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Viral Photo Of Antifa Member Beating Cop Is Fake (Photos)

| by David Bonner

An image which seemingly shows an Antifa member beating a police officer has been revealed as a fake.

The image went viral on social media shortly after the "Unite The Right" rally in Charlottesville, Virginia, on Aug. 13, reports Snopes, the popular fact-checking website.

The rally, which the Southern Poverty Law Center described as "largest hate-gathering of its kind in decades in the United States," attracted thousands from neo-Nazi groups, the Ku Klux Klan and other far-right organizations, as reported by The New York Times.

Thousands of counter-protesters were also in attendance, including members of Antifa, which is short for "anti-fascists," and whose origins can be traced to opponents of the Nazi regime in Germany, notes CNN.

President Donald Trump has been widely criticized for his response to the violence at the rally.

According to a New York Times source, a wide range of advisers urged the president to sharply criticize the white nationalists, but instead he placed the blame "on many sides."

The photograph in question shows a cop being beaten by a man wearing a jacket bearing the Antifa logo.

Captions accompanying the photo have echoed Trump's remark, claiming that both sides contributed to the violence and accusing the Democrats of not denouncing the Antifa protestors.

However, the photograph has been digitally manipulated to add the Antifa logo to an unrelated photo, as Snopes discovered by comparing the faked photo to the original.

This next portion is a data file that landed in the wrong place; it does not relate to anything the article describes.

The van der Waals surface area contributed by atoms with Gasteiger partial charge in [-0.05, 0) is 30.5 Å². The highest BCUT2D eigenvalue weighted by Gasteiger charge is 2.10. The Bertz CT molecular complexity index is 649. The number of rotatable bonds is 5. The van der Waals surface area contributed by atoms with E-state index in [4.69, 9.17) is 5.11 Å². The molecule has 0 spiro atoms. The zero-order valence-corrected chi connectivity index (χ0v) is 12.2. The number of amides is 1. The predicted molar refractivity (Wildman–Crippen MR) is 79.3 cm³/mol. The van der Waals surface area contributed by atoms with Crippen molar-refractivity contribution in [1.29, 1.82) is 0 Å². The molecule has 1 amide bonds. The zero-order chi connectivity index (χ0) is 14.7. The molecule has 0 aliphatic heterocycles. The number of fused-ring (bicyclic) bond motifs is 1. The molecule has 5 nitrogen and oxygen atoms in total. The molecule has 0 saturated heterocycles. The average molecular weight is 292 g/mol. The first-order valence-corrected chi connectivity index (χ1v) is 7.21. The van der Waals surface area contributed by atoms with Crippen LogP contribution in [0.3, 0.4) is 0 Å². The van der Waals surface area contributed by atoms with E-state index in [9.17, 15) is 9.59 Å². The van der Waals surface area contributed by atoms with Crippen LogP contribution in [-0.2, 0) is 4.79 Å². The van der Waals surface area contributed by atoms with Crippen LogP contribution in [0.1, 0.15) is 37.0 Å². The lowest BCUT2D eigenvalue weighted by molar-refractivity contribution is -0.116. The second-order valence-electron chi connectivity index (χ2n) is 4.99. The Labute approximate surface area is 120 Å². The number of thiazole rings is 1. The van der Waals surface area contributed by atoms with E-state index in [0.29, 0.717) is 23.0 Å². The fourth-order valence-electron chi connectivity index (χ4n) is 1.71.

The real image, which was taken in Athens, Greece, in December 2009, is available on Getty Images. In that photo, the jacket worn by the man beating the cop bears no logo.

According to the Anti-Defamation League (ADL), right-wing extremists in the U.S. have been responsible for far more deaths in the last 10 years than those on the far left, reports The Independent.

ADL statistics show that extremists killed at least 372 people in the U.S. in the last decade, with 74 percent attributable to the far right, compared to 6 percent attributable to the far left.

However, ADL's Marilyn Mayo adds that both sides could be incited to violence in today's political climate.

"You have an escalation of rhetoric and you have people who are willing to fight it out in the streets," she said in an interview with Snopes. "With this political polarization in the country right now, you have people who come dressed for battle, and when they confront each other it can lead to violence."

As for Antifa, despite the faked photograph, the group does engage in violence, notes Brian Levin, director of the Center for the Study of Hate and Extremism at California State University, San Bernardino.

As quoted by CNN, Levin explains: "What they're trying to do now is not only become prominent through violence at these high-profile rallies, but also to reach out through small meetings and through social networking to cultivate disenfranchised progressives who heretofore were peaceful."

Why the person who created the fake Antifa photo didn't just use a real Antifa photo remains a mystery.

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